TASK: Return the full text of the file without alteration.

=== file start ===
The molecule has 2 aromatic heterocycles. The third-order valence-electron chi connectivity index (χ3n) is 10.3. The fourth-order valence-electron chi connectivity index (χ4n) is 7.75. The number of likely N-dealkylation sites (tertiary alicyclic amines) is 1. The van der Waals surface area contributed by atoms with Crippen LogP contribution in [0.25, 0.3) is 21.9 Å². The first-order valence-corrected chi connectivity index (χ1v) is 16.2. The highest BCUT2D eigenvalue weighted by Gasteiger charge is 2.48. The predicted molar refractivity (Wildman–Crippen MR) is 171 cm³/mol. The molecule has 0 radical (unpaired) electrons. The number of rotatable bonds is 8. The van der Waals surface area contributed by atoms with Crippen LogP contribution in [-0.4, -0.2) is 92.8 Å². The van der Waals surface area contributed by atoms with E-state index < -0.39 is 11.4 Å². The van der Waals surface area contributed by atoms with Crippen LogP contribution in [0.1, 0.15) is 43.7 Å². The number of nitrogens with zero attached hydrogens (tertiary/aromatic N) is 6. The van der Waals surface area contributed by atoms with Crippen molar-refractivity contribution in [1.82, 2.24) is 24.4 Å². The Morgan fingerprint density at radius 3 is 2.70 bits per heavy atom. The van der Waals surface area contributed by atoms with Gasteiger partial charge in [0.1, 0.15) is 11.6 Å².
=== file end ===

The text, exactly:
The molecule has 2 aromatic heterocycles. The third-order valence-electron chi connectivity index (χ3n) is 10.3. The fourth-order valence-electron chi connectivity index (χ4n) is 7.75. The number of likely N-dealkylation sites (tertiary alicyclic amines) is 1. The van der Waals surface area contributed by atoms with Crippen LogP contribution in [0.25, 0.3) is 21.9 Å². The first-order valence-corrected chi connectivity index (χ1v) is 16.2. The highest BCUT2D eigenvalue weighted by Gasteiger charge is 2.48. The predicted molar refractivity (Wildman–Crippen MR) is 171 cm³/mol. The molecule has 0 radical (unpaired) electrons. The number of rotatable bonds is 8. The van der Waals surface area contributed by atoms with Crippen LogP contribution in [-0.4, -0.2) is 92.8 Å². The van der Waals surface area contributed by atoms with E-state index < -0.39 is 11.4 Å². The van der Waals surface area contributed by atoms with Crippen LogP contribution in [0.1, 0.15) is 43.7 Å². The number of nitrogens with zero attached hydrogens (tertiary/aromatic N) is 6. The van der Waals surface area contributed by atoms with Crippen molar-refractivity contribution in [1.82, 2.24) is 24.4 Å². The Morgan fingerprint density at radius 3 is 2.70 bits per heavy atom. The van der Waals surface area contributed by atoms with Gasteiger partial charge in [0.1, 0.15) is 11.6 Å².